Eastern Michigan University history professor Mary-Elizabeth Murphy receives inaugural Kirk and Sharon Profit Social Justice Fellowship

Funded research to focus on struggle Jewish and African Americans faced in dealing with interstate busing segregation; fellowship established by longtime EMU supporters Kirk and Sharon Profit

Mary-Elizabeth Murphy
Mary-Elizabeth Murphy

YPSILANTI – Mary-Elizabeth Murphy, an associate professor of history and women and gender studies at Eastern Michigan University, has been named the inaugural recipient of a social justice fellowship funded by longtime EMU supporters Kirk and Sharon Profit.

The fellowship will enable Murphy to conduct research on her book project, entitled, “Before the Freedom Riders: African Americans, Bus Companies, and Black Protest Politics.” 

A portion of her research illuminates the ways that Jewish Americans – including judges, lawyers, advocacy organizations, and ordinary citizens – protested racial segregation on interstate buses in the 1920s 1930s and 1940s.  Jewish Americans banded together with African Americans at a moment of heightened anti-Semitism, and Murphy hopes to explore the connections between the migrations of African Americans out of the south and the immigration of Jewish Americans to the United States.

“I am honored to receive the Kirk and Sharon Profit Social Justice Fellowship, which will enable me to travel to archives across the country and research this important alliance between Jewish Americans and African Americans,” Murphy said. “Many of my cases come from Michigan and Illinois, and I am eager to share my research findings with EMU students and the southeastern Michigan community.”

Partnering with EMU’s Center for Jewish Studies

Murphy will work In partnership with EMU’s Center for Jewish Studies. That work will focus on addressing social justice and/or injustices related to the Jewish experience, including Jewish interrelations with the civil rights movement; Jews and the labor movement; Jewish, Christian, and Muslim relations; Jews and the struggle for refugee rights and Jews and education.

Murphy joined Eastern in 2013, having previously taught for two years at Drexel University in Philadelphia. Her research specialties include African American History, U.S. Women’s History, and U.S. Social and Political History.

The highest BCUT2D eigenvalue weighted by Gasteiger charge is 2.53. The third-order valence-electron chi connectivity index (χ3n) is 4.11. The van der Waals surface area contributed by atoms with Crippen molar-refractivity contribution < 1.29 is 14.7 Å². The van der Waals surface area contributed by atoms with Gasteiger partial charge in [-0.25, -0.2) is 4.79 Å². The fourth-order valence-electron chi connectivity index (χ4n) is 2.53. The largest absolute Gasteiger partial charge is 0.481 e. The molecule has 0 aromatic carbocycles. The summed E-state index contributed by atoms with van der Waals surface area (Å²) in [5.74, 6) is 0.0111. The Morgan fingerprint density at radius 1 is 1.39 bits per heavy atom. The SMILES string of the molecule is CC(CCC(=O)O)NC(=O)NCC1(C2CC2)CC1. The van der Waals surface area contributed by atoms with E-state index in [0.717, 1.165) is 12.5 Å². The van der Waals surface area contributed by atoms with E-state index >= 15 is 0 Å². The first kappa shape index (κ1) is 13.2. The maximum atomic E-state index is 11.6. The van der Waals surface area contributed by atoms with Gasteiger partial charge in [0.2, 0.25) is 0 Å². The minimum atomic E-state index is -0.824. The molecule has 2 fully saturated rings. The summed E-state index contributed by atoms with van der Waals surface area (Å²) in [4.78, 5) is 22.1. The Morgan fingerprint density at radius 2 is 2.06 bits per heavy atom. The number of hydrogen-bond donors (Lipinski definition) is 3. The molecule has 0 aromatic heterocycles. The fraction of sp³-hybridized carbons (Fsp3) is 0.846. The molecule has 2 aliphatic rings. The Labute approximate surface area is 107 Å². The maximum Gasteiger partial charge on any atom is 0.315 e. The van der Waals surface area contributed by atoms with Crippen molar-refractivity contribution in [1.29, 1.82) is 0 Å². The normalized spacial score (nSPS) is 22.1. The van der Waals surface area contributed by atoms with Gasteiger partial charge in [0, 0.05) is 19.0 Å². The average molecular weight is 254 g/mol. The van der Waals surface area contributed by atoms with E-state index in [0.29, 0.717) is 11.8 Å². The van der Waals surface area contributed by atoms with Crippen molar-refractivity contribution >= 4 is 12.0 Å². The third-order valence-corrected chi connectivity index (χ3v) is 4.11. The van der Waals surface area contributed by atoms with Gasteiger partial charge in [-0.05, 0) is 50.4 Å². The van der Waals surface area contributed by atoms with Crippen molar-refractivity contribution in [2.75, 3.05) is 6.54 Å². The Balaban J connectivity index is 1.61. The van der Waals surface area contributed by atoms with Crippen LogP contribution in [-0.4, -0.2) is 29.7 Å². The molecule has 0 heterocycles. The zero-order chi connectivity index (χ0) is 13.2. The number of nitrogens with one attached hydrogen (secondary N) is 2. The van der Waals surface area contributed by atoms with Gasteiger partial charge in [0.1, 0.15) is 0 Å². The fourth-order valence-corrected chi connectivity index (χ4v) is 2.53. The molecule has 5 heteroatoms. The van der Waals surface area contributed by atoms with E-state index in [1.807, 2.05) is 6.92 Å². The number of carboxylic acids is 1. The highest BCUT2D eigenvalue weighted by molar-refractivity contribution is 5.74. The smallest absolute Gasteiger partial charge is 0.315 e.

Her first book, “Jim Crow Capital: Women and Black Freedom Struggles in Washington, D.C., 1920-1945” (University of North Carolina Press, 2018), examined the ways that working-class and middle-class black women in the nation’s capital waged an early civil rights movement focused on economic justice, legal equality, and safety from violence.

Murphy’s wide range of undergraduate and graduate course topics at Eastern include areas such as U.S. women’s history, black American history, periods in U.S. history, the history of sexuality and research methods and methodologies. The past two years, her research methods students have collaborated with EMU’s University Archives and produced major papers using archival materials.

Profit Fellowship highlights EMU’s community commitment

The Kirk and Sharon Profit Social Justice Fellowship, established this year, will annually provide an individual or a team of EMU full-time lecturers, tenure track and/or tenured faculty an opportunity to engage in public research focused on issues of justice touching on racial, gender, religious, economic or other related areas. Kirk Profit, a former state representative and Ypsilanti High School and EMU alumnus, presently works as a lobbyist in Lansing.

The 2020 fellowship is also supported by Engage@EMU and the EMU Center for Jewish Studies.

“EMU was recently cited for its exceptional community engagement by the Carnegie Foundation, and The Social Justice Fellowship reinforces that classification and underscores one of the University’s central missions, which is to benefit the local and global communities,” said theater professor Decky Alexander, director of academic engagement programs at Engage @ EMU.

For more information on Eastern’s community engagement efforts please see the engage website.

About Eastern Michigan University

Founded in 1849, Eastern is the second oldest public university in Michigan. It currently serves nearly 18,000 students pursuing undergraduate, graduate, specialist, doctoral and certificate degrees in the arts, sciences and professions. In all, more than 300 majors, minors and concentrations are delivered through the University's Colleges of Arts and Sciences; Business; Education; Engineering and Technology; Health and Human Services; and, its graduate school. EMU is regularly recognized by national publications for its excellence, diversity, and commitment to applied education. For more information about Eastern Michigan University, visit the University's website.

January 22, 2020

Written by:
Geoff Larcom

Geoff Larcom